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Such chearful modesty, such humble state,
Moves certain love; but with as doubtful fate,
As when, beyond our greedy reach, we see
Inviting fruit on too sublime a tree.
All the rich flowers through his Arcadia found,
Amaz'd we see in this one garland bound.
Had but this copy (which the artist took
From the fair picture of that noble book)
Stood at Kalander’s, the brave friends * had jarr’d;
And, rivals made, th' ensuing story marr'd.
Just nature, first instructed by his thought,
In his own house thus practis'd what he taught:
This glorious piece transcends what he could think;
So much his blood is nobler than his ink!

RA

TO VAN DYCK.
ARE Artisan, whose pencil moves

Not our delights alone, but loves !
From thy shop of beauty we
Slaves return, that enter'd free.
The heedless lover does not know
Whose eyes they are that wound him fo:
But, confounded with thy art,
Inquires her name that has his heart.
Another, who did long refrain,
Feels his old wound bleed freshı again,
With dear remembrance of that face,
Where now he reads new hope of grace :

* Pyrocles and Mufidorus,

Nor

Like Neptune, and his * fca-born Niece, shall be
The Shining glories of the land and sea :
With courage guard, and beauty warm, our age;
And lovers fill with like poetic rage.

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,

, ,
The world to which you fly lo falt,

Conveying day
From us to them, can pay your halte
With no such object, ncr falute your rise
With no such wonder, as De Mornay's eyes.

Well docs this

prove
The error of those antique books,

Which made you move
About the world : her charming looks
Would fix your beams, and make it ever day,
Did not the rolling earth snatch her away.

On my Lady DOROTHY SIDNEY's Picture, SCH

UCH was Philoclea, and such + Dorus' fame;

The I matchless Sidney, that immortal frame
Of perfect beauty, on two pillars plac'd ,
Not his high fancy could one pattern, grac'd
With such extremes of excellence, compole ;
Wonders so distant in one face disclose !

* Venus. + Pamela.

I Sir Philip Sidney.

Such

Such chearful modesty, such humble state,
Moves certain love; but with as doubtful fate,
As when, beyond our greedy reach, we fee
Inviting fruit on too sublime a tree.
All the rich flowers through his Arcadia found,
Amaz'd we see in this one garland bound.
Had but this copy (which the artist took
From the fair picture of that noble book)
Stood at Kalander's, the brave friends * had jarr'd;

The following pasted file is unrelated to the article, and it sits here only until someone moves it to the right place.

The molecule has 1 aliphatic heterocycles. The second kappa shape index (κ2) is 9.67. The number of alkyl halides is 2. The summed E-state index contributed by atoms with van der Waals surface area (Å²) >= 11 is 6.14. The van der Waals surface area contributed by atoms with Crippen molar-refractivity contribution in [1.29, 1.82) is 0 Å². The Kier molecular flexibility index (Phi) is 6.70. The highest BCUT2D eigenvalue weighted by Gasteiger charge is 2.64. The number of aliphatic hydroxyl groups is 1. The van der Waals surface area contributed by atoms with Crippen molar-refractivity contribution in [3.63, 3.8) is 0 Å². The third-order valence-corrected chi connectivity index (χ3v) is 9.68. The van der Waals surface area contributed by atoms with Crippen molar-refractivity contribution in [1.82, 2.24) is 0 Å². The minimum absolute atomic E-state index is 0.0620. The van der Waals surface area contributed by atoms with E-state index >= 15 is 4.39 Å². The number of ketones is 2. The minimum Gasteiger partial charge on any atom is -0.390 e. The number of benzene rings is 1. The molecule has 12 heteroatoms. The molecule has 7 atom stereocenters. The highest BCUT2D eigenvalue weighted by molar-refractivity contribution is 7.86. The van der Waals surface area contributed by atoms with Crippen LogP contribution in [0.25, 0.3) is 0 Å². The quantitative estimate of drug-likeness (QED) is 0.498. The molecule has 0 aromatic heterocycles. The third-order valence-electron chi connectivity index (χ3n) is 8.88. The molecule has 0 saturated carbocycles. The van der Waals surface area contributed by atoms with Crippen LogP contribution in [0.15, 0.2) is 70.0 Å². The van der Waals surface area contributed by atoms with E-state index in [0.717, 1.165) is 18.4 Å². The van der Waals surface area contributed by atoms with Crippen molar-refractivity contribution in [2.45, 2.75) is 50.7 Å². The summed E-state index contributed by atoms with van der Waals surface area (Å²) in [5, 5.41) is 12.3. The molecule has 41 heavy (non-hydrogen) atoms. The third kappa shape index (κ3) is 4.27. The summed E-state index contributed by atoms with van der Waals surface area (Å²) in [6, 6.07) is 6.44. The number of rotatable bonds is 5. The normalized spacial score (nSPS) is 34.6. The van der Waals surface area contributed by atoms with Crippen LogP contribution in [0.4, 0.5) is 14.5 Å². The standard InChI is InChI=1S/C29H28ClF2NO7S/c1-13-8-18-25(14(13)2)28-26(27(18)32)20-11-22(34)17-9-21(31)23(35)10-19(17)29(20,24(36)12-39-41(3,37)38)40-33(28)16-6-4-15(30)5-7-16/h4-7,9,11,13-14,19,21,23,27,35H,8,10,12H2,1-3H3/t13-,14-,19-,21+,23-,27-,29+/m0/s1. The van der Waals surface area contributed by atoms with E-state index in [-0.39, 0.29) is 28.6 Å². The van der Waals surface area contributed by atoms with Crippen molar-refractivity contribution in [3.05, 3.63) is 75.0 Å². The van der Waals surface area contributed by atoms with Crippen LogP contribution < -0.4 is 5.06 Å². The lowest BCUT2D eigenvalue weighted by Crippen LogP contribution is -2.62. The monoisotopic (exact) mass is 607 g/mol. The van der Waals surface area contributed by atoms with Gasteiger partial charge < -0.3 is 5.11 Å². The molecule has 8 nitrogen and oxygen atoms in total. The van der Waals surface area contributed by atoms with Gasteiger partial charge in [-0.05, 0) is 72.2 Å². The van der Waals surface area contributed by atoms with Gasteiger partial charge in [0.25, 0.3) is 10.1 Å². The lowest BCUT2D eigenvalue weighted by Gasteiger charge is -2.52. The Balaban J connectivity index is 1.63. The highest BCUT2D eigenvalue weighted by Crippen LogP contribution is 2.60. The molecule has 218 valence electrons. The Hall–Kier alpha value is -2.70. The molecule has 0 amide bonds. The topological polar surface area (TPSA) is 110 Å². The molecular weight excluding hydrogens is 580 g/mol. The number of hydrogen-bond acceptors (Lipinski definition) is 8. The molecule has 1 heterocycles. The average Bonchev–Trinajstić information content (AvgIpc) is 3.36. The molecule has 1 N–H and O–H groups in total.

And, rivals made, th' ensuing story marrd.
Just nature, first instructed by his thought,
In his own house thus practis'd what lie taught:
This glorious piece transcends what he could think;:
So much his blood is nobler than his ink!

R

TO VAN DYCK.
ARE Artisan, whose pencil moves

Not our delights alone, but loves !
From thy shop of beauty we
Slaves return, that enter'd free.
The heedless lover does not know
Whose eyes they are that wound him fo:
But, confounded with thy art,
Inquires her name that has his heart.
Another, who did long refrain,
Feels his old wound bleed freshi again,
With dear remembrance of that face,
Where now he reads new hope of grace :

* Pyrocles and Mufidorus,

Nor

Like Neptune, and his * fca-born Niece, shall be
The shining glories of the land and sea :
With courage guard, and beauty warm, our age;
And lovers fill with like poctic rage.

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STAY, Phabus, itay!

The world to which you fly so fast,

Conveying day
From us to them, can pay your haste
With no such objcét, nor falute

your

rile With no such wonder, as De Mornay's eyes.

Well does this

prove
The error of those antique books,

Which made you move
About the world : her charming looks
Would fix your beams, and make it ever day,
Did not the rolling earth snatch her away.

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On my Lady DOROTHY SIDNEY's Picture.
UCH was Philoclea, and such + Dorus' Name;

The I matchless Sidney, that immortal frame
Of perfcct beauty, on two pillars placed :
Not his high fancy could one pattern, grac'd
With such extremes of excellence, compose ;
Wonders lo distant in one face disclose !

Venus,

+ Pamela.

I Sir Philip Sidney.

Such

Such chearful modesty, such humble state,
Moves certain love; but with as doubtful fate,
As when, beyond our greedy reach, we fee
Inviting fruit on too sublime a tree.
All the rich flowers through his Arcadia found,
Amaz'd we see in this one garland bound.
Had but this copy (which the artift took
From the fair picture of that noble book)
Stood at Kalander's, the brave friends * had jarr d;
And, rivals made, th' ensuing story marrd.
Just nature, first instructed by his thought,
In his own house thus practis'd what he taught:
This glorious piece transcends what he could think;
So much his blood is nobler than his ink!

R

TO VAN DYCK.
ARE Artisan, whose pencil moves

Not our delights alone, but loves!
From thy shop of beauty we
Slaves return, that enter'd free.
The heedless lover does not know
Whose eyes they are that wound him fo:
But, confounded with thy art,
Inquires her name that has his heart.
Another, who did long refrain,
Feels his old wound bleed fresli again,
With dear remembrance of that face,
Where now he reads new hope of grace :

* Pyrocles and Musidorus,

Nor

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